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07 May 2019 | Story Valentino Ndaba | Photo Charl Devenish
Noko Masalesa
Noko Masalesa, Director of Protection Services, in conversation with students and stakeholders to plan a safe way forward.

Safety and security are human rights that constitute social justice. At the centre of the agenda at the University of the Free State’s (UFS) Social Justice Week held on the Bloemfontein Campus from 17-22 April 2019 were discussions about off-campus safety. Stakeholders agreed on an upgrade to security measures in order to ensure the success and wellbeing of the student population.

A call to students

Prof John Mubangizi, Dean of the Faculty of Law, in his capacity as representative of the UFS Rector and Vice-Chancellor, Prof Francis Petersen, expressed his view on institutions of higher learning no longer functioning as ivory towers. “For any initiative to succeed, collaboration is necessary between key roleplayers,” he said.

He aptly pointed out that: “We cannot underscore the importance of safety and security, not only for the university but also for the communities around us. What the university does benefits the community and vice versa. I pledge the university’s commitment to play a leading part to ensure that the collaboration works,” said Prof Mubangizi.

Beefing up security: Who is involved?

In view of the collaborative effort Prof Mubangizi alluded to, the engagement was twofold. First was the roundtable discussion facilitated by Protection Services which then escalated into a public dialogue where students had the opportunity to interact with external delegates.

The South African Police Services, Community Police Forum, Private Security, Mangaung Metropolitan Municipality, Provincial Commissioner, and Deputy Minister of Police were well represented in this critical conversation. Internally, members of Protection Services, Housing and Residence Affairs, Student Affairs, Institute for Social Justice and Reconciliation, Student Representative Council, and the Department of Criminology heard the plight of off-campus safety faced by students.

Changes in the horizon

The discussions culminated with recommendations which will see the future of student safety take a different direction. According to Skhululekile Luwaca, former SRC president, these include “the municipality’s commitment to immediately address issues such as street lights and enforcing by-laws, ensuring an integrated accreditation system, and drafting a policy for off-campus accommodation, running more crime awareness campaigns, and giving police patrols more visibility.”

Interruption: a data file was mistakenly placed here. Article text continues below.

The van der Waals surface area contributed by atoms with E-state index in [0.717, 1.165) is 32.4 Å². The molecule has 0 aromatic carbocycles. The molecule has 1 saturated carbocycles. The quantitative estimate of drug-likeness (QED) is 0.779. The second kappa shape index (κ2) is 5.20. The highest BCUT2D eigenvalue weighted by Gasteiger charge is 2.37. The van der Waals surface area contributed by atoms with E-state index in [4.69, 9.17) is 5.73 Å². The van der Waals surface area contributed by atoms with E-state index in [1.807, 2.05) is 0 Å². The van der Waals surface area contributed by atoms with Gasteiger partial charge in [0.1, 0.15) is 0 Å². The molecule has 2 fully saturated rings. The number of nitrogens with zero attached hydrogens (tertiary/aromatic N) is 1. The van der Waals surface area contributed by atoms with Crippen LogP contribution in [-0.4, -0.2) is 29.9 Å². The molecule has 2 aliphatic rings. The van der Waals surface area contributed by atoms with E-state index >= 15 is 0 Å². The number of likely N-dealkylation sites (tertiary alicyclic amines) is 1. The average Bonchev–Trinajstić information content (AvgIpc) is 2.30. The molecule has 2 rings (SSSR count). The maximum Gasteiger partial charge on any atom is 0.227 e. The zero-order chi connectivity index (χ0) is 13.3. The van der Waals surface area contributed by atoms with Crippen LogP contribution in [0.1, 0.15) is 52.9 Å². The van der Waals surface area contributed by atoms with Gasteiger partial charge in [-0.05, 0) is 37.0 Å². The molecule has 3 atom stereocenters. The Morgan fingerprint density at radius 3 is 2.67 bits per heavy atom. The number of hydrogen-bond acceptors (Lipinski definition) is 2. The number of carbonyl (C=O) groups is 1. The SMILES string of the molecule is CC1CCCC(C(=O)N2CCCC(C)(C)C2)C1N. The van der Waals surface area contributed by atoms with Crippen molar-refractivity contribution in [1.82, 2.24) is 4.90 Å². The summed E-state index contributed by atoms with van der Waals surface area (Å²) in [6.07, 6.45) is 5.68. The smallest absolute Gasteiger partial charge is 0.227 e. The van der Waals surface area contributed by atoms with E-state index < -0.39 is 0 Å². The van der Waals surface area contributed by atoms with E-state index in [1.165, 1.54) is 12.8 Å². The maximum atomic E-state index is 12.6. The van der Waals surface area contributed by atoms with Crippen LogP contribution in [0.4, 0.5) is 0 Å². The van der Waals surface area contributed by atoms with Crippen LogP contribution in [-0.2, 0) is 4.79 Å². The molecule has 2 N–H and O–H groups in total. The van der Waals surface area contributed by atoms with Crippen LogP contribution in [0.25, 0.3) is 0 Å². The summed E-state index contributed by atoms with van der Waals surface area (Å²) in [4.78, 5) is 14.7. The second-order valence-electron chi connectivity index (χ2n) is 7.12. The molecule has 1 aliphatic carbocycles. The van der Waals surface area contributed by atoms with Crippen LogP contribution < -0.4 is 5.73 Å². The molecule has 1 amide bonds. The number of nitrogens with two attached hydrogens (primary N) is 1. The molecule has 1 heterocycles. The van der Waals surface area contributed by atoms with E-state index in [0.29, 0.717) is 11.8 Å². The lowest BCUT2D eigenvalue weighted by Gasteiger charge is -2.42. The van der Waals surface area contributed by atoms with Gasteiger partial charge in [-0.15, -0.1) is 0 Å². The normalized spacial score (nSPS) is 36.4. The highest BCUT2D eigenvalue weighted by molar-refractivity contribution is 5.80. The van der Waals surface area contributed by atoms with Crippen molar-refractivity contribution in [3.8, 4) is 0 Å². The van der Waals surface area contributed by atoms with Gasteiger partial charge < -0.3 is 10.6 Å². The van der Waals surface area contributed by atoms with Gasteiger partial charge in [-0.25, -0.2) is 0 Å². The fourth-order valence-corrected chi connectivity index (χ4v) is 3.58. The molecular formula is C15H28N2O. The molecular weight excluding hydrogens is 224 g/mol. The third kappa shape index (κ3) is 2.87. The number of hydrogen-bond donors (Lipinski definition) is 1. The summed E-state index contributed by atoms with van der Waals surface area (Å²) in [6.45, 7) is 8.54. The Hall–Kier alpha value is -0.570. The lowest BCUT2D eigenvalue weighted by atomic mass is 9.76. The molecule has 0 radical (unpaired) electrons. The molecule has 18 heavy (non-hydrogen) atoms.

In addition to resolving to set up a student safety forum with all the stakeholders, the Mangaung Metropolitan Municipality has invited the UFS to join Reclaim the City – a safety forum where practical solutions to crime are devised and implemented on a weekly basis.


News Archive

New generation must take South Africa into the Promised Land
2012-07-23

 

Prof. Somadoda Fikeni talks about Reconciliation and Social Justice on Nelson Mandela Day.
Photo: Johan Roux
18 July 2012

 

Former President Nelson Mandela was part of the Moses generation that took people out of bondage. What the country now needs is the Joshua generation that will take it into the promise land.

This is according to political analyst and public commentator, Prof. Somadoda Fikeni. He was speaking to staff and students participating in the Global Leadership Summit, which took place on the Bloemfontein Campus from 8-20 July 2012. Prof. Fikeni took part in a panel discussion on Justice and Reconciliation. He and other panellists observed that there were still many challenges facing reconciliation in South Africa.

Referring to controversial statements made by Helen Zille, Julius Malema and Pieter Mulder, Prof. Fikeni said public discourse had become toxic and that the country was faced by a leadership crisis.

Ms Yasmin Sooka, a former Commissioner of the Truth and Reconciliation Commission (TRC) and Executive Director of the Foundation for Human Rights South Africa, asked if reconciliation had not come at the expense of redress. She said that to date there had been no restitution.

Ms Lihlumelo Toyana, a post-graduate student at the university, was also part of the panel. She told the audience that 18 years into democracy, there are still people waiting for justice. Toyana said young people hoped to see change and wondered if South Africans would ever sit down and have dialogue about the past. “We need closure; we need to take the country forward.”

The other panelists were lawyer, politician and former Human Rights Commissioner Prof. Leon Wessels; a professor from the University of Cape Town’s Law Faculty, Prof. Jaco Barnard-Naude; and psychologist, Prof. Alain Tschudin.
 

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